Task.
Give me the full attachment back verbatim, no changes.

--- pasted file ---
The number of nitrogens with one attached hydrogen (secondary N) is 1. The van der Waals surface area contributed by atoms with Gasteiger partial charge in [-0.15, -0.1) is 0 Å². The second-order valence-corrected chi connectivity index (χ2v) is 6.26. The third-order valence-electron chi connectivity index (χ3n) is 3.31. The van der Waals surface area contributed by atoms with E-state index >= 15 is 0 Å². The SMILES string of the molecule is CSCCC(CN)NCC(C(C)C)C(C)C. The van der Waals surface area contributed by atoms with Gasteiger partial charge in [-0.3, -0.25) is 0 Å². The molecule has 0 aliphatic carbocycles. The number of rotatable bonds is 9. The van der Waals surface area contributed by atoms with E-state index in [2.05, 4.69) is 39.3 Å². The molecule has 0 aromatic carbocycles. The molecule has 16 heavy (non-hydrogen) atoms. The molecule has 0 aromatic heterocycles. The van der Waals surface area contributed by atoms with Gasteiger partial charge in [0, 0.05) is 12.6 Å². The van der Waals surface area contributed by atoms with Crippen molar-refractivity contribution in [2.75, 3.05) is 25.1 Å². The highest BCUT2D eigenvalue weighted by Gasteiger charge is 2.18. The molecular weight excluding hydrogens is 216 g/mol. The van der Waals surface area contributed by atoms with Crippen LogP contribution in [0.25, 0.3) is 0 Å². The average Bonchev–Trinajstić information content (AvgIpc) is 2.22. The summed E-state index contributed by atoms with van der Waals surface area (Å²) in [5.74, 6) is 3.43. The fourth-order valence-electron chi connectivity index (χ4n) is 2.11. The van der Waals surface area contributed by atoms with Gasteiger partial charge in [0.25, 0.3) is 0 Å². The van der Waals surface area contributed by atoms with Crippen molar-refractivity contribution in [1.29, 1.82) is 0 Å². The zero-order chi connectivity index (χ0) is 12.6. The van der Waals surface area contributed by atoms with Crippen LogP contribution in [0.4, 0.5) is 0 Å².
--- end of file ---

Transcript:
The number of nitrogens with one attached hydrogen (secondary N) is 1. The van der Waals surface area contributed by atoms with Gasteiger partial charge in [-0.15, -0.1) is 0 Å². The second-order valence-corrected chi connectivity index (χ2v) is 6.26. The third-order valence-electron chi connectivity index (χ3n) is 3.31. The van der Waals surface area contributed by atoms with E-state index >= 15 is 0 Å². The SMILES string of the molecule is CSCCC(CN)NCC(C(C)C)C(C)C. The van der Waals surface area contributed by atoms with Gasteiger partial charge in [-0.3, -0.25) is 0 Å². The molecule has 0 aliphatic carbocycles. The number of rotatable bonds is 9. The van der Waals surface area contributed by atoms with E-state index in [2.05, 4.69) is 39.3 Å². The molecule has 0 aromatic carbocycles. The molecule has 16 heavy (non-hydrogen) atoms. The molecule has 0 aromatic heterocycles. The van der Waals surface area contributed by atoms with Gasteiger partial charge in [0, 0.05) is 12.6 Å². The van der Waals surface area contributed by atoms with Crippen molar-refractivity contribution in [2.75, 3.05) is 25.1 Å². The highest BCUT2D eigenvalue weighted by Gasteiger charge is 2.18. The molecular weight excluding hydrogens is 216 g/mol. The van der Waals surface area contributed by atoms with Crippen LogP contribution in [0.25, 0.3) is 0 Å². The average Bonchev–Trinajstić information content (AvgIpc) is 2.22. The summed E-state index contributed by atoms with van der Waals surface area (Å²) in [5.74, 6) is 3.43. The fourth-order valence-electron chi connectivity index (χ4n) is 2.11. The van der Waals surface area contributed by atoms with Gasteiger partial charge in [0.25, 0.3) is 0 Å². The van der Waals surface area contributed by atoms with Crippen molar-refractivity contribution in [1.29, 1.82) is 0 Å². The zero-order chi connectivity index (χ0) is 12.6. The van der Waals surface area contributed by atoms with Crippen LogP contribution in [0.4, 0.5) is 0 Å².